Royal Dutch Shell Aims To Deliver USD 10 Billion From New Projects by 2018
Shell’s Prelude FLNG arrived at its operating location off Western Australia on 25 July, where the next phase of the project, hookup and commissioning, will begin. Prelude is one of three projects under construction that, along with nine others recently brought on line, will deliver USD 10 billion in cash flow by 2018.
In his 2Q presentation on 27 July, Ben Van Beurden, CEO of Royal Dutch Shell, highlighted the start of deepwater production in Brazil with the company’s tenth FPSO (P-66) in the pre-salt Santos Basin, and the production recently started at the Schiehallion deepwater oil field in the North Atlantic Ocean.
He said the portfolio of large projects either delivered or about to deliver are expected to produce more than 1 million BOEPD to achieve the expected cash flow at a USD 60/bbl oil price. Most of the projects are now producing such as the Kashagan field in Kazakhstan, the Stones deepwater oil and gas project in the Gulf of Mexico, the 10 FPSOs in Brazil, and the Queensland Curtis liquefied natural gas plant in Australia.
“The projects still under construction are either at an advanced stage—like Prelude—or are replicating a successful model, as in Brazil,” Van Beurden said, adding, “I am confident that we are on track to deliver these projects and expect half of the 10 billion cash flow to contribute to our financial results this year.”
The company’s Q2 profit tripled to USD 3.6 billion from USD 1 billion in the same period last year. Its cash flow from operations reached its highest level since the oil price began sagging in 2014. Net debt fell for a third straight quarter to USD 66.4 billion from USD 72 billion at the end of Q1 as the company sold assets as part of its USD 30 billion divestment program.
Reining In Operating Costs
Van Beurden said, “With this quarter, we now have a very solid track record over a 12-month period with $38 billion of cash flow from operations at an average oil price of less than $50/bbl.”
Contributing to the improved numbers is the reduction of operating costs by more than 20%, or USD 11 billion, since 2014. An example given by Van Beurden was the retraining of the crew on the Curlew FPSO in the North Sea so more of the maintenance can be done by them. “This training has reduced our reliance on outside contractors by half since 2014 helping us reduce costs by 35% between 2014 and 2016, and increase the availability of our assets.”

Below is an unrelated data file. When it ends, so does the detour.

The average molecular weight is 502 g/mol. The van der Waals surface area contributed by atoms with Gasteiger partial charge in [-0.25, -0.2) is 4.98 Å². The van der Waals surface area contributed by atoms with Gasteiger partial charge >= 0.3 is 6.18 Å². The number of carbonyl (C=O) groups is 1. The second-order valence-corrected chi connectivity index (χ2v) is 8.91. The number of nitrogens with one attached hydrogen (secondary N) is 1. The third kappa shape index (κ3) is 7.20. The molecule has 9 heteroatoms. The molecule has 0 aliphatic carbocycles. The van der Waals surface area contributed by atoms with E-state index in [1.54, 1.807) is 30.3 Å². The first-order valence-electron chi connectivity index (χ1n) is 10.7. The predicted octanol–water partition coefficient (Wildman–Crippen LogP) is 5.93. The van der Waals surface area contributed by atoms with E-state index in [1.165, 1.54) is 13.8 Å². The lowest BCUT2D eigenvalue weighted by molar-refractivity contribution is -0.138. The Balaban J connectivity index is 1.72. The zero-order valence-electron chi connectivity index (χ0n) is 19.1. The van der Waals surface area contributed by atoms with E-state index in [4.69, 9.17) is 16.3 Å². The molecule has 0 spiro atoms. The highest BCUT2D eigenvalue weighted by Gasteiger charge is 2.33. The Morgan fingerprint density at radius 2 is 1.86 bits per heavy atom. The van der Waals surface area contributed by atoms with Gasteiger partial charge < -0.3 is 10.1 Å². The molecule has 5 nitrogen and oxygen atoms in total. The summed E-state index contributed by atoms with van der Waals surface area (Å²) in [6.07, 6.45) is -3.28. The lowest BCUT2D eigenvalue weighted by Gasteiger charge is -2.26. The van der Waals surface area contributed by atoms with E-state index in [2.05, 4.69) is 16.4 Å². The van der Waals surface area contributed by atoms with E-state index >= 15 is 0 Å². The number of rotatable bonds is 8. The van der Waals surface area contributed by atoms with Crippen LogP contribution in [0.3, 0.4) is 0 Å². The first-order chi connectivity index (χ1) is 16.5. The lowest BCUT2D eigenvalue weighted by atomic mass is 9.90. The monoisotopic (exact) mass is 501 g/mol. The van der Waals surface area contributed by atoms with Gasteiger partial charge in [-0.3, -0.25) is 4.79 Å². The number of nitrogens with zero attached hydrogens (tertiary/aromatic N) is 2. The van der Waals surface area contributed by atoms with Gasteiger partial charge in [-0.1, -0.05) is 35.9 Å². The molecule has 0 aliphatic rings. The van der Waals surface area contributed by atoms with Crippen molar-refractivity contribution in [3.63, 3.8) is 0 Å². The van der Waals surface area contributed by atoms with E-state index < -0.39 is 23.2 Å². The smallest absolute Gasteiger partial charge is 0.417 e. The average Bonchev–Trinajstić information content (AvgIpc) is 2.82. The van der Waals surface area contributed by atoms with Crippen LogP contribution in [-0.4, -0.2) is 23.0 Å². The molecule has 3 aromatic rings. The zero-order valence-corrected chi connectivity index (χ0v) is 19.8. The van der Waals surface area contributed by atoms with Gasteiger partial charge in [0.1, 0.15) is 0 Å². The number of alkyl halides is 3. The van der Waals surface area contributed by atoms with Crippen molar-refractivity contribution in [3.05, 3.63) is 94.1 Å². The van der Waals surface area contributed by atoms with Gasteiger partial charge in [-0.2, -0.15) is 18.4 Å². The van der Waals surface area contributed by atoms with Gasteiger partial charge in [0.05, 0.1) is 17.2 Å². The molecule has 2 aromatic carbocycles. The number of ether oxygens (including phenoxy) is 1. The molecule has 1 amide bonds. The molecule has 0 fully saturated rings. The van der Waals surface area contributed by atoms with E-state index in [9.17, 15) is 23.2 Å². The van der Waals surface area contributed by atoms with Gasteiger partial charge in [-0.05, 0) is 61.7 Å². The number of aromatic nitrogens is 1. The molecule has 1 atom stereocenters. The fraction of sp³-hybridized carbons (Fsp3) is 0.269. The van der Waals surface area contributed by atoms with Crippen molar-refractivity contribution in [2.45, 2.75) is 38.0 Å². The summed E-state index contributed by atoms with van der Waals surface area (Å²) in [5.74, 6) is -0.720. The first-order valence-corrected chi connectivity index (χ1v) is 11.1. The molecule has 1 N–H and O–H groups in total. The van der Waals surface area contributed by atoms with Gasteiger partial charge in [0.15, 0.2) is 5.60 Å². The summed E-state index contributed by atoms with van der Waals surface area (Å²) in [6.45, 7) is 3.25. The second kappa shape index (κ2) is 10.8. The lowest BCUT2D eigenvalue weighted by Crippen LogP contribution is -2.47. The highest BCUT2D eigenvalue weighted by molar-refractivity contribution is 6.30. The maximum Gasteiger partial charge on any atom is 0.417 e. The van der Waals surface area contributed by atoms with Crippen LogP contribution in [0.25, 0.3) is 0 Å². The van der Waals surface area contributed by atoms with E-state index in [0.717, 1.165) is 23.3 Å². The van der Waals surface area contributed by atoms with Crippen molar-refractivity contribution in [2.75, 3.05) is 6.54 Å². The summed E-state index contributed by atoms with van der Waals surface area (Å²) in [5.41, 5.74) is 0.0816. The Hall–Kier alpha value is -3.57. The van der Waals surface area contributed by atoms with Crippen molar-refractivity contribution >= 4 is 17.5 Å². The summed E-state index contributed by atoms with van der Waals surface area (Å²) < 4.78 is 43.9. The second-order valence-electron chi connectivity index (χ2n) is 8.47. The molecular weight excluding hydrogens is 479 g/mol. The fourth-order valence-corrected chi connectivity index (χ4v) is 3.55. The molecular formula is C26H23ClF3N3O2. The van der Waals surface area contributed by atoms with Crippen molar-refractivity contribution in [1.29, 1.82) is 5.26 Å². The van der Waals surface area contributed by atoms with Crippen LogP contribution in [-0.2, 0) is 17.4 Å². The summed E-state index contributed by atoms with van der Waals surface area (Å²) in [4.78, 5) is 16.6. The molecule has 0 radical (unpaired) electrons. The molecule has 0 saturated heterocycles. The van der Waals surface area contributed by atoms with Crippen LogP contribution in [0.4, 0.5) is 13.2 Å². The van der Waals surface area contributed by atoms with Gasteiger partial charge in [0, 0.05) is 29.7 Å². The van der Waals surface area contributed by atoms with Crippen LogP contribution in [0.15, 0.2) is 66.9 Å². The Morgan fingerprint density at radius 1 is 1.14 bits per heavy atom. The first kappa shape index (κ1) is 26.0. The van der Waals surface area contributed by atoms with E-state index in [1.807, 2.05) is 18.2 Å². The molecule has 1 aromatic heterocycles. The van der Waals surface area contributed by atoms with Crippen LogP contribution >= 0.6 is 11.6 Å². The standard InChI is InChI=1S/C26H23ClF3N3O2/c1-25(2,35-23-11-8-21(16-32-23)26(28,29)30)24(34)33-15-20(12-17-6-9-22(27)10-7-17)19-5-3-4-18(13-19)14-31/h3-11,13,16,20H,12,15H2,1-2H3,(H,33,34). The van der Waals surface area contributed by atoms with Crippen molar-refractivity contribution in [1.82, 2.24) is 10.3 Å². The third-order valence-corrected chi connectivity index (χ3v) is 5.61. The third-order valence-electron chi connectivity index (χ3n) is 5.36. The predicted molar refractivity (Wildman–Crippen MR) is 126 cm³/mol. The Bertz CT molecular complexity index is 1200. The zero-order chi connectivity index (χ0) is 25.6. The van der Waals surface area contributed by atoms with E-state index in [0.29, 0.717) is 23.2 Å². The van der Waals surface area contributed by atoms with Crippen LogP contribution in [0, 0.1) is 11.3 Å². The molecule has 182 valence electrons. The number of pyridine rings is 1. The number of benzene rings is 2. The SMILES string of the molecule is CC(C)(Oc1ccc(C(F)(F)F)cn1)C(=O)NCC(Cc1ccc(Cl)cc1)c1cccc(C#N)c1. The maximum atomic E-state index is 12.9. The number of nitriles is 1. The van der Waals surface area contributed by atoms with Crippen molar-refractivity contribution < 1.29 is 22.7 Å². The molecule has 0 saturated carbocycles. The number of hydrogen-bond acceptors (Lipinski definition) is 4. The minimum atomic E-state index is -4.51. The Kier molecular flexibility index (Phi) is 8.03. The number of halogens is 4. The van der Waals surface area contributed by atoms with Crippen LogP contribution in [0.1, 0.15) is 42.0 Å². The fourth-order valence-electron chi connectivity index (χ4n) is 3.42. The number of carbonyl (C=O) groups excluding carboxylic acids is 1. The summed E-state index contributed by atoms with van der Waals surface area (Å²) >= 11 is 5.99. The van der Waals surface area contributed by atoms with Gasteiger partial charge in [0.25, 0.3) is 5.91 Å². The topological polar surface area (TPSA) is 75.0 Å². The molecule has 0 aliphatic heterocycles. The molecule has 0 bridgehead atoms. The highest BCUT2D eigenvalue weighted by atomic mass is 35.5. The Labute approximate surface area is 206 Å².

In the Gulf of Mexico, the company has halved its unplanned downtime between 2015 and 2017 with improved surveillance of its equipment, and the Gumusut deepwater project in Malaysia has reached 98% availability.
To achieve its goal of operating with capital investment in the range of USD 25–30 billion every year until 2020, the company is focusing on changing the way it designs and executes projects.
The Appomattox deepwater project in the Gulf of Mexico has seen a savings of 20% compared to the original investment proposal by a reduction in the number of wells and renegotiation of contracts with suppliers. The cost for the redevelopment of the Gannet C field in the North Sea has also been reduced by 20%.
Van Beurden said, “To be clear, costs must continue to go down and stay down.”
Equinor Starts Up Mariner Field in North Sea
One of the largest industrial projects in the UK in recent years, Mariner marks Equinor’s first operated field on the UK Continental Shelf. It is expected to produce 70,000 BOPD at peak rates.
First Kenyan Oil Exports Heading To ChemChina
Seven years after discovering commercial reserves in the northern part of the country, the Kenyan government and a group led by Tullow have accepted a bid from the Chinese trading company to purchase its first shipments of crude.
Equinor Gets Green Light To Start Up Utgard
The Norwegian Petroleum Directorate has given clearance to start up facilities at the North Sea field, which straddles the line between the UK and Norwegian sectors. Production is set to begin in September.
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